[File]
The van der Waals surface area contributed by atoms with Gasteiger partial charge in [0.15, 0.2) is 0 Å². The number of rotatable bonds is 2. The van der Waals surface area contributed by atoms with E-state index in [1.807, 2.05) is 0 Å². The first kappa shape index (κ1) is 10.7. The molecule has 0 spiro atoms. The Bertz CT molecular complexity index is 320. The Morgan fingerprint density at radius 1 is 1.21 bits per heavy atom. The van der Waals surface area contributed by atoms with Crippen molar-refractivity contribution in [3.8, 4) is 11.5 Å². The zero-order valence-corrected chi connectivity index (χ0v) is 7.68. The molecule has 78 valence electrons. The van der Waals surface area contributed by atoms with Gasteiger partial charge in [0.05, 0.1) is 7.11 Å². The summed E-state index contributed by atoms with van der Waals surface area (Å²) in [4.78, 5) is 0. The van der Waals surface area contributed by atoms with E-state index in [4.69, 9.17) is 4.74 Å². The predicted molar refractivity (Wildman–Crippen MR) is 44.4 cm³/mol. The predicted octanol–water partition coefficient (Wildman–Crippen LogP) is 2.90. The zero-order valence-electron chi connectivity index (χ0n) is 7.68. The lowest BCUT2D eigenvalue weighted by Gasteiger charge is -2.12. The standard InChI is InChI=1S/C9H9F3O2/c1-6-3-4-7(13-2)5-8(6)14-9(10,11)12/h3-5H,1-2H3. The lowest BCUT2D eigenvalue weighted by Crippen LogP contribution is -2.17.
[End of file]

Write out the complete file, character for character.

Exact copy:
The van der Waals surface area contributed by atoms with Gasteiger partial charge in [0.15, 0.2) is 0 Å². The number of rotatable bonds is 2. The van der Waals surface area contributed by atoms with E-state index in [1.807, 2.05) is 0 Å². The first kappa shape index (κ1) is 10.7. The molecule has 0 spiro atoms. The Bertz CT molecular complexity index is 320. The Morgan fingerprint density at radius 1 is 1.21 bits per heavy atom. The van der Waals surface area contributed by atoms with Crippen molar-refractivity contribution in [3.8, 4) is 11.5 Å². The zero-order valence-corrected chi connectivity index (χ0v) is 7.68. The molecule has 78 valence electrons. The van der Waals surface area contributed by atoms with Gasteiger partial charge in [0.05, 0.1) is 7.11 Å². The summed E-state index contributed by atoms with van der Waals surface area (Å²) in [4.78, 5) is 0. The van der Waals surface area contributed by atoms with E-state index in [4.69, 9.17) is 4.74 Å². The predicted molar refractivity (Wildman–Crippen MR) is 44.4 cm³/mol. The predicted octanol–water partition coefficient (Wildman–Crippen LogP) is 2.90. The zero-order valence-electron chi connectivity index (χ0n) is 7.68. The lowest BCUT2D eigenvalue weighted by Gasteiger charge is -2.12. The standard InChI is InChI=1S/C9H9F3O2/c1-6-3-4-7(13-2)5-8(6)14-9(10,11)12/h3-5H,1-2H3. The lowest BCUT2D eigenvalue weighted by Crippen LogP contribution is -2.17.